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Cloud Computing

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by

Sergei Griscenko

on 4 November 2013

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Transcript of Cloud Computing

Introduction
Outline
Primary Goals
Cost Reduction
Increase Energy Efficiency
Increase Resilience & Security
Increase Adaptability
Cloud Computing Architecture
Cloud Computing Applications
Cloud Computing Concerns
Cloud Computing Trends for 2013
1950's - "time sharing"
1969 - J.C.R Licklider
1990's - internet age started
2002 - 2006 - AWS (Amazon Web Services)
1999 - Salesforce.com
2007 - Salesforces.com expanded
2008 - Google and Microsoft
2010 - database.com and Apple - iCloud
Five characteristics
on-demand self-service
Broad network access
Resource pooling
Rapid elasticity
Measured Service
Introduction
What is Cloud Computing?
Online file storage
Social Networking Sites
Webmails
online business applications
History
Even though the cloud has only just recently hit its stride and began to expand the field for data mining and collecting, the concept of computing via a universal database is decades old.
Cloud Computing
History cont.
Cloud Computing Architecture
Cloud Computer Applications
The Application of Cloud Computing are limitless.With the right middleware, a cloud computing system could execute all the programs a normal computer could run. Potentially, everything from generic word processing software to customized computer programs designed for a specific company could work on a cloud computing system.
Cloud Computing Concerns
front end
back end
middleware
End users access cloud-based applications through a web browser or a light-weight desktop or mobile app while the business software and user's data are stored on servers at a remote location
Why would anyone want to rely on another computer system to run programs and store data?
Access

Costs

Achieve Goals

It Support
Access
-
Clients would be able to access their
applications
and
data
from anywhere at any time.
-
They could access the cloud computing system using any computer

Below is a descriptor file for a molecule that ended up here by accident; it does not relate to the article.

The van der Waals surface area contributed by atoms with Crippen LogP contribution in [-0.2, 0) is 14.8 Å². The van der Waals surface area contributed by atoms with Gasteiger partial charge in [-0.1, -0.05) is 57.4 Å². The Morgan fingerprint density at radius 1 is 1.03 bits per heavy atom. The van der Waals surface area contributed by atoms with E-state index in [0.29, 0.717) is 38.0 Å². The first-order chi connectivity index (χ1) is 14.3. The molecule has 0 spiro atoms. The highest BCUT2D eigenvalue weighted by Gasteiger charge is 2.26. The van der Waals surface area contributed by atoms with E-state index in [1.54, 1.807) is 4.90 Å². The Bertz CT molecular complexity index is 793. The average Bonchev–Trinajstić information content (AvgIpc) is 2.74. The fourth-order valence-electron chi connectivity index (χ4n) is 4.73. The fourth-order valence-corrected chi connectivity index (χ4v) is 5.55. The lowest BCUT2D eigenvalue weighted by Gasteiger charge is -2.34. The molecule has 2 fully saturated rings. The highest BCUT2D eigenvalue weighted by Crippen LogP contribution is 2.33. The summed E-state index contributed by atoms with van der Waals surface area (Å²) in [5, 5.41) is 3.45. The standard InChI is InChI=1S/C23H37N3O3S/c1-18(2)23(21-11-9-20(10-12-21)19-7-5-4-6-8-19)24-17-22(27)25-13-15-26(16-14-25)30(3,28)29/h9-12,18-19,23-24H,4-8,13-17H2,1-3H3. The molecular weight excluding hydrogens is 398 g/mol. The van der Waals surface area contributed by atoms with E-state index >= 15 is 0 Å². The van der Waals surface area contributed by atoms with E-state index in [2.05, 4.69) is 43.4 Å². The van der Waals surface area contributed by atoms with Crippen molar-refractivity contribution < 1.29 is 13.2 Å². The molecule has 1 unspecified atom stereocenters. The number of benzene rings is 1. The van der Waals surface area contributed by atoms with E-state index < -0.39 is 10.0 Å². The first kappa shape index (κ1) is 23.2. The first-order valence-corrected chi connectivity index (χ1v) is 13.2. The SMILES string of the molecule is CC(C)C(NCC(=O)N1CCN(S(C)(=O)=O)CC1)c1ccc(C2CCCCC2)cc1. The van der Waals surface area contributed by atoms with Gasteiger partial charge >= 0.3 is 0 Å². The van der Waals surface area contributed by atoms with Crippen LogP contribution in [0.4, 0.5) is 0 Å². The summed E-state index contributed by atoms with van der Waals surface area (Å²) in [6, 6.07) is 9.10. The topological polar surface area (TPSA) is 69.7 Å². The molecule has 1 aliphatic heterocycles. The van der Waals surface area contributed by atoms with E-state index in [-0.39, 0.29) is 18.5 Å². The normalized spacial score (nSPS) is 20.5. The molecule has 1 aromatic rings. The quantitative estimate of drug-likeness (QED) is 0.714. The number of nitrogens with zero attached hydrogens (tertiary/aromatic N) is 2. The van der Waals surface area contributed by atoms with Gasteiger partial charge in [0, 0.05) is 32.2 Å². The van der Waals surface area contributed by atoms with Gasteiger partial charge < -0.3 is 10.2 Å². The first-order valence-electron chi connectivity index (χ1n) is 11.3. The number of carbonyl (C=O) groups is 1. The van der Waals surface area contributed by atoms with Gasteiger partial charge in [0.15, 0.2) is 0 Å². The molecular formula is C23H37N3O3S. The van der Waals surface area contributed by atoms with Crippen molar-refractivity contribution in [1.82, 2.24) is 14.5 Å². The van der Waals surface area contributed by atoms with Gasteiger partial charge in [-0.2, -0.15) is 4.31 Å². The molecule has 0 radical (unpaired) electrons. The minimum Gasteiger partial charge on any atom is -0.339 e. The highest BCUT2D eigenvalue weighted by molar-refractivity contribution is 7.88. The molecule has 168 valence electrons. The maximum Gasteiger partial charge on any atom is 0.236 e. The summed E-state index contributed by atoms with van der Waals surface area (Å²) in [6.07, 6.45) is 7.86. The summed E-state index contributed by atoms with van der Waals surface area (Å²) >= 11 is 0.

linked
to the Internet. Data wouldn't be confined to a hard drive on one user's computer or even a corporation's internal network.
Costs
-It could bring
hardware costs
down. Cloud computing systems would reduce the need for advanced hardware on the client side.
-You wouldn't need to buy the fastest computer with the most memory, because the cloud system would take care of those needs for you. Instead, you could buy an inexpensive computer terminal.
Achieve Goals
Corporations that rely on computers have to make sure they have the right software in place to achieve goals. Cloud computing systems give these organizations company-wideaccess to computer applications. The companies don't have to buy a set of software or software licenses for every employee. Instead, the company could pay a metered fee to a cloud computing company.
Advantages & Disadvantages

Cloud computing is the new buzz word of 2013.
And even if you think you know nothing about this concept, chances are you are already using an application ‘in the cloud’.
Will 2013 finally be the year executives stop worrying about cloud security and actually start looking at their bills from cloud service providers?
This has been a curious year for cloud computing. The technology has moved into mainstream consciousness, but many vendors remain frustrated with the pace of enterprise adoption.
While widespread agreement about the importance of cloud computing is present, many vendors see enterprises pursuing internal cloud implementation projects with a slow pace. As you can imagine, vendors are impatient with this pace—but not as frustrated as early-stage investors in those vendors.
Notwithstanding, I expect 2013 to be an inflection point for cloud computing, although not in the way many IT organizations or vendors do. You can expect that cloud computing trends of 2012 will become more vivid in 2013 and will prove disconcerting to incumbents, no matter which side of the vendor/buyer table they sit on. Cloud computing will prove more disruptive to the established order of things
Cloud Computing trends for 2013
trends cont.
trends cont.
by Sergei Griscenko
and
Majella Greene
Explosion in data volumes
Rising operational cost of systems and networking
Difficulty deploying new applications and services
Energy costs
Power and thermal issues inhibit operations
Environmental compliance and social responsobility
Unpredictable workload characteristics
Fast growth of data volumes
Security of assets and client information
Compliance requirements and goverment mandates
Round-the-clock availability
Full transcript